On the race day, unfortunately, my sleep was not good because of nervousness and too much thought before the race. I had to wake up at 4:30am. Dr. Ahn and I took the T to the downtown where there were buses waiting for the runners which was the only assured way to get to the start line in Hopkinton. I arrived in Hopkinton at 7:15am. With thousands of runners, I was loaded out. I was in the middle of the country where you would never stop by unless you are in Boston Marathon. What I did was basically waiting, a waiting for a coffee, a waiting for a potty, and a waiting for moving to the start line. The twenty-six thousand participants were resting, eating, waiting as well. The time finally arrived. I found the bus that had my bid number on and left all my belonging there because the bus was to take it to the finish line. It was a symbolic gesture to me, thinking to myself, ‘I have to finish the race at least because of my bag!’
I was in the wave 1 that was divided into corrals. Each corral contained one thousand runners. Just before the gunshot, two Thunder Birds flied over us. Someone said, “It will take only three minutes to get to the finish line.” We laughed together. Our hours running started at 10am and I passed the start line at 10:03am. I felt floating with runners because the road was narrow and a steep downhill. At 1-mile point, I looked at my watch. It indicated 7:45. My planned pace was between 7:00 and 7:10 per mile. If I would like to make sub three, I was supposed to make 6:50 per mile. But I knew I had to hold back for the preparation of the Chain Hills including the Heartbreak Hill at 20.5 mile. My plan was to put my all effort to run last five miles after the hills. So I steadily ran 7:00 per mile. It was chilly, so I wore the long sleeves given by Dr. Ahn which was very helpful. People were cheering loudly, giving water and oranges. At 10-mile point where I passed by St. Patrick Church in Natick, I took off the long sleeves. My tank top race jersey revealed. It said, “The Glory of God is the Living Man” St. Irenaeus on the back and the priestly collar with Living Man V on the front. I felt I was ready to enjoy running, passing by the huge cheering crowd.
It was a long and steady run—7:00 per mile—before the first hill after the sharp downhill at mile 15. I thought to myself, ‘Here it is!’ The first hill was not easy for the previous continuous downhill made me uncomfortable with the uphill. But I had to move on. After conquering the first hill, I entered Newton well known for the series of hills after 17 miles.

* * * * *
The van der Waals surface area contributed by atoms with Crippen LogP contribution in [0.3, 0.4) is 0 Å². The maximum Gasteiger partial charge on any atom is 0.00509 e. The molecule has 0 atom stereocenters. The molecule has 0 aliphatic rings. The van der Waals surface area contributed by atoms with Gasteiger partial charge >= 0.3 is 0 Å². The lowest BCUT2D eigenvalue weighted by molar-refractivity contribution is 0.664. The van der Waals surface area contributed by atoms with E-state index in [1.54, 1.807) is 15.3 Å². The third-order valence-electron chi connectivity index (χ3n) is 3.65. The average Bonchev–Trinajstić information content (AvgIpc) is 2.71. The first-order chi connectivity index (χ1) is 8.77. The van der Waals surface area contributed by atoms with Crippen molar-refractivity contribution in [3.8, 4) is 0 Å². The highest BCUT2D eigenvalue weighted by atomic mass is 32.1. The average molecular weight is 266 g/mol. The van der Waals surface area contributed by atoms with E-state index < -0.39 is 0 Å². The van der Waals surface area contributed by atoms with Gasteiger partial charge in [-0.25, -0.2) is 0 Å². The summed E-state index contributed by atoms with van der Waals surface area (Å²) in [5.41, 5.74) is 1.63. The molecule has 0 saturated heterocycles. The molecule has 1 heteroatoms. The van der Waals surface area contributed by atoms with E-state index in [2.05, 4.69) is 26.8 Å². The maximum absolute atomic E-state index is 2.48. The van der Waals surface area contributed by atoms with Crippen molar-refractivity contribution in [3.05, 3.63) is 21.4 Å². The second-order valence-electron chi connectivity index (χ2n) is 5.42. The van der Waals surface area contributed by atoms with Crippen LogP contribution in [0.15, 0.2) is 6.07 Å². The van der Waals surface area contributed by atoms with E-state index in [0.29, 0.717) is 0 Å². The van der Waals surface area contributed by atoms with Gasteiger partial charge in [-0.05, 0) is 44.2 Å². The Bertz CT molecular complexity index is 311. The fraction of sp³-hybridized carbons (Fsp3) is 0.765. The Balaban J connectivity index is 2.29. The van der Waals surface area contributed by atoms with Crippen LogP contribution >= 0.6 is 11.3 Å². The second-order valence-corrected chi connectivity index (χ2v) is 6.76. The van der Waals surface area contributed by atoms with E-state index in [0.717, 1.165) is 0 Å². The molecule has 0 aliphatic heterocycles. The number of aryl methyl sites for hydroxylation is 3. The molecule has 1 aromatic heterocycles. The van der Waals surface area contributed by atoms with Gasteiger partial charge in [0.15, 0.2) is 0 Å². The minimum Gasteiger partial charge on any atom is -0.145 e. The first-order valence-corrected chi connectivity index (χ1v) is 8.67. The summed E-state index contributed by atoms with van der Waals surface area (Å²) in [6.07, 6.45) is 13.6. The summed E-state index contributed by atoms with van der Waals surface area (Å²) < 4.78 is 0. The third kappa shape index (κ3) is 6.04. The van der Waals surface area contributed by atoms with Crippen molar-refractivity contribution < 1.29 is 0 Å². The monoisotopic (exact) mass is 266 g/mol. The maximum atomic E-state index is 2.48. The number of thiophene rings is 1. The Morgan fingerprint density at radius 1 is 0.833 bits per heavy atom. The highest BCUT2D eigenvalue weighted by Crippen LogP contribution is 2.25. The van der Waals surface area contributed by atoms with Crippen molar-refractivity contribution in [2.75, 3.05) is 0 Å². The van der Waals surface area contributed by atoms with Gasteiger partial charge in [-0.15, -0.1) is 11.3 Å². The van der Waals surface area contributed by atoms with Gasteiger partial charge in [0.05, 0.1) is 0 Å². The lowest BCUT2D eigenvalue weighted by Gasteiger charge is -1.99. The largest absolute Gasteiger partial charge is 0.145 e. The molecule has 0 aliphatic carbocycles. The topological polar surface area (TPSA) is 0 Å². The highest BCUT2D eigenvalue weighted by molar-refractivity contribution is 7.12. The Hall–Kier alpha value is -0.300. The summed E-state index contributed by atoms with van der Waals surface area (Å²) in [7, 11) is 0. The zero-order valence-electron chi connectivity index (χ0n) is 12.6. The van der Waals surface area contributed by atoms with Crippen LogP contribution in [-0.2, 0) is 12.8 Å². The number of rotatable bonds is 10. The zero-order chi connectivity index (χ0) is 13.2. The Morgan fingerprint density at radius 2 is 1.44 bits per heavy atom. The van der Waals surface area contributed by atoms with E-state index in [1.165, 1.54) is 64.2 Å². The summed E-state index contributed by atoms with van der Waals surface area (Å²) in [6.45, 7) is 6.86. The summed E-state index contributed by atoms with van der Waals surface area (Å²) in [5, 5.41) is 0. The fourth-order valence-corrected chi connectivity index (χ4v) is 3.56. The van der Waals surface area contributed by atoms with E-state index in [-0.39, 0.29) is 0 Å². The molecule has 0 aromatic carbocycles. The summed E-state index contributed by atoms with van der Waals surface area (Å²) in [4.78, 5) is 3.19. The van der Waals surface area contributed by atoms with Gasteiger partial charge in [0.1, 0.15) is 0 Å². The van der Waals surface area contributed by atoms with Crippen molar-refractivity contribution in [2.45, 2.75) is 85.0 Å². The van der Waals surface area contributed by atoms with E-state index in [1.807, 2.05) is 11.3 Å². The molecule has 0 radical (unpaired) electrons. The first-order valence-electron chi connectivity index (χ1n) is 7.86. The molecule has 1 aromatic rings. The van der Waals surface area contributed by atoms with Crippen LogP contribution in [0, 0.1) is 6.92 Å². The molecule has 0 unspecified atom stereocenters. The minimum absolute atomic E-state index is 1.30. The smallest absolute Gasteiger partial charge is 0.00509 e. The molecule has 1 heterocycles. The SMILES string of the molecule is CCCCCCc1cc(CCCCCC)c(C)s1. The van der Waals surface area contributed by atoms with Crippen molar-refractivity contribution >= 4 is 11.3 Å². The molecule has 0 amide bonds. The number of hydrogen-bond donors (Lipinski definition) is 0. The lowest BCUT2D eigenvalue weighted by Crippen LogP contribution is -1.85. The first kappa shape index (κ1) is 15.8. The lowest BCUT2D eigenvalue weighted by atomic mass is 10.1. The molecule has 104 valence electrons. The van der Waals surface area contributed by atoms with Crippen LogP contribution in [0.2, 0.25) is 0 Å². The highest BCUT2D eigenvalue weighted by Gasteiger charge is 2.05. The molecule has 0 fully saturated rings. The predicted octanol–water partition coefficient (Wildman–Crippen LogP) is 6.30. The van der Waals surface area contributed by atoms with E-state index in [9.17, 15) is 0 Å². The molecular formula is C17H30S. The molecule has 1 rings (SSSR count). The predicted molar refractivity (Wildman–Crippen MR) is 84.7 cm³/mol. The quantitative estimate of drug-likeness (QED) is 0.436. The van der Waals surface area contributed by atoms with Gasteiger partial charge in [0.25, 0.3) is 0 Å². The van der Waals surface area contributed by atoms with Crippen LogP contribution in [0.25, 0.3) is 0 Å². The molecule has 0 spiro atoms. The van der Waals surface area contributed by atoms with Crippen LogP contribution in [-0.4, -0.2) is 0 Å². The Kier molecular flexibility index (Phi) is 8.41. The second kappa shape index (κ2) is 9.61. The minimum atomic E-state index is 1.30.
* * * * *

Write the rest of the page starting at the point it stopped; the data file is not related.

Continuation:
The crowds were much bigger to cheer for the struggling runners. At mile 18 and 19, I passed two more hills. After mile 20, people got bigger and louder as if they knew the big battle was about to begin. When I got to the Heartbreak Hill, I talked to myself, “It is the beginning of real marathon!” For the first time, I started focusing on my breathing and strides. I knew I was in good condition because I passed by many runners as I climbed up the hill. Honestly it was runnable not as hard as many said. Reaching the top of the hill, I became confident in the good race. I let myself freely go down the hill for the first time. I was running like the wind, feeling great to know that I conquered those notorious hills!
As I ran into the Cleveland Circle, my pace slowed down because the flat last four miles were up. Besides the chilly weather, it was a beautiful weather until I pushed myself for the great race because the strong wind from the sea started hitting my face. The harder I pushed, the stronger the wind was. I recited my favorite prayer and thought of my hero, Gi-Jung Son Sr. Making the world record by 2:29:39, he was the first and last Asian marathon winner in 1936 Berlin Olympic until 1992 when another Korean runner won the gold medal. But the tragic history forced him to run for Japan that violently occupied Korea at that time. I watched his last 100 meter. Although there was no one behind him, he ran as if he were a sprinter. During the ceremony, he slightly lifted up the winner’s laurel pot to cover up the Japanese national flag. After the race, he wrote a postcard to a friend in Korea, just saying, “I’m sad.” The story of Sr. Son inspired my heart again, giving me strength to endure the wind. I knew I was running like the wind against the wind. People cheered. The famous CITGO sign came closer and closer. When I passed Fenway Park and got into Boylston Street, there were great multitudes shouting along the road. I was able to see the final line. I looked up to the sky. It was water blue. My heart was filled with a strong sense of fulfillment, thanking God. I immediately knew what I needed to do next. My mission was complete temporarily: 3:07:35.
It was the best race ever. I ran as I planned, attacked the hills well and finished the last five miles with the great speed. And I truly enjoyed so many Bostonians rooting for the runners, giving water, oranges and high fives, cheering with their hearts. I won’t forget the feeling of the screams by Wellesley and Boston Colleges. It was great as well to see Team Hoyt at mile 13. But, above all, I had my supporters— the friends, family and children who waited for me at mile 17—unfortunately we couldn’t find each other—and the finish line. Surely a good part of the joy came from them. We were enriched by one another.
“I have fought the good fight; I have finished the race; I have kept the faith!” (2 Tim. 4:7)